Microcredits are small loans that are mainly used in developing countries. For many years, they have been regarded as a central instrument of development work. Microcredits are small loans that are mainly used in developing countries.
For many years they have been regarded as a central instrument of development work, as they give individuals living in poverty the opportunity to build up a decent livelihood, or expand it. Microcredit offers are aimed at low-income people, most of whom live in the global South (Africa, Asia, South America) and have no access to other financial services. As they are usually unable to offer collateral, they can’t get traditional loans - and thus have no chance of establishing an economic existence.
Microcredits give these people the opportunity to borrow money at fair conditions. The sum is usually a maximum of 1000 USD, which can be used to make small investments, set up a business and gradually raise their standard of living. For example, borrowers can use microcredits to finance seeds for growing food or a sewing machine so that they can earn money independently in the medium term. The principle is therefore about helping people to help themselves. The aim is to enable people to find their own way out of poverty.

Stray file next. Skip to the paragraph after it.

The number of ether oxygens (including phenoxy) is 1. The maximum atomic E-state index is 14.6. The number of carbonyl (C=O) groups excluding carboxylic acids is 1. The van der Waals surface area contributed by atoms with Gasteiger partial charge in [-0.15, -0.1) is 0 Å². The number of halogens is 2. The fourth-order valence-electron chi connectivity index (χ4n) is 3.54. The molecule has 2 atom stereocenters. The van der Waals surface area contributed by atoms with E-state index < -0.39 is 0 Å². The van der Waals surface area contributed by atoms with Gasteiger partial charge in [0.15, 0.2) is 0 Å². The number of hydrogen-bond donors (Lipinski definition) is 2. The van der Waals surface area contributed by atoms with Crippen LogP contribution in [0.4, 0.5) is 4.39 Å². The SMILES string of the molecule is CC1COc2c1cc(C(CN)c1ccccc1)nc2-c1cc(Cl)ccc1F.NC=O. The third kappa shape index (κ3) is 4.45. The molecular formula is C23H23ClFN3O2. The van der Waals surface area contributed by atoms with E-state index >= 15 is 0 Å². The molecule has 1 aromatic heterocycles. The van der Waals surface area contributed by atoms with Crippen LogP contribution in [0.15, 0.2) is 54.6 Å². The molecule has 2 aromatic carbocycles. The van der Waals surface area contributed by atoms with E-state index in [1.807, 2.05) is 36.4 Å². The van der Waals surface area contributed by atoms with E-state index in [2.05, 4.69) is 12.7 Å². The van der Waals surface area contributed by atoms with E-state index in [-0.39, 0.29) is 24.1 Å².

The primary source of microfinance is Grameen Bank, which was founded by Muhammad Yunus in the 1970s. The concept was awarded a Nobel Peace Prize in 2006. Following this example, many specialised non-governmental organisations (NGOs), which call themselves microfinance institutions (MFIs), now grant microloans. True to the principles of development aid, the borrowers are supported and technically advised by experts from the respective MFI. As a rule, the repayment models are designed flexibly so that they can be adapted to the respective requirements of the customers.
A further principle is guarantees, which the candidates must present in order to obtain a loan. This not only serves to safeguard but also to support the community principle of local stakeholders. The so-called solidarity circles stimulate the formation of a network structure, even if the repayment of the loans remains with the respective individuals. Another principle of microcredit is the preferential allocation to women in order to promote their independence and autonomy in particular.